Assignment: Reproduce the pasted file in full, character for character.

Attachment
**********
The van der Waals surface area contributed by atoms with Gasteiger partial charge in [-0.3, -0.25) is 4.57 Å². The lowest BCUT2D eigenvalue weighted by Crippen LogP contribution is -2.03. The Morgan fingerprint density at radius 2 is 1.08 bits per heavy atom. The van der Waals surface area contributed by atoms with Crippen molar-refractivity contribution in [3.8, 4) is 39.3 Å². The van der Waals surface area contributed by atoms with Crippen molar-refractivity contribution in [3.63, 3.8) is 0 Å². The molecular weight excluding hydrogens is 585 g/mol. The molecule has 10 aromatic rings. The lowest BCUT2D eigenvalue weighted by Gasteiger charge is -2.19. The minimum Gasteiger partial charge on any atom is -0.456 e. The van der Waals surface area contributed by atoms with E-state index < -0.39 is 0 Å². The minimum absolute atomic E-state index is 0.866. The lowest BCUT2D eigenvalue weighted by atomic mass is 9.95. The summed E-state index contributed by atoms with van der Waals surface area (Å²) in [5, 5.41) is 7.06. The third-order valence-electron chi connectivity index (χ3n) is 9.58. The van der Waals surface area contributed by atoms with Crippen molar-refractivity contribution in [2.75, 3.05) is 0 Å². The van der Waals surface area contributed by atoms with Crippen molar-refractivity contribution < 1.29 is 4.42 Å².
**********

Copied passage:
The van der Waals surface area contributed by atoms with Gasteiger partial charge in [-0.3, -0.25) is 4.57 Å². The lowest BCUT2D eigenvalue weighted by Crippen LogP contribution is -2.03. The Morgan fingerprint density at radius 2 is 1.08 bits per heavy atom. The van der Waals surface area contributed by atoms with Crippen molar-refractivity contribution in [3.8, 4) is 39.3 Å². The van der Waals surface area contributed by atoms with Crippen molar-refractivity contribution in [3.63, 3.8) is 0 Å². The molecular weight excluding hydrogens is 585 g/mol. The molecule has 10 aromatic rings. The lowest BCUT2D eigenvalue weighted by Gasteiger charge is -2.19. The minimum Gasteiger partial charge on any atom is -0.456 e. The van der Waals surface area contributed by atoms with E-state index < -0.39 is 0 Å². The minimum absolute atomic E-state index is 0.866. The lowest BCUT2D eigenvalue weighted by atomic mass is 9.95. The summed E-state index contributed by atoms with van der Waals surface area (Å²) in [5, 5.41) is 7.06. The third-order valence-electron chi connectivity index (χ3n) is 9.58. The van der Waals surface area contributed by atoms with Crippen molar-refractivity contribution in [2.75, 3.05) is 0 Å². The van der Waals surface area contributed by atoms with Crippen molar-refractivity contribution < 1.29 is 4.42 Å².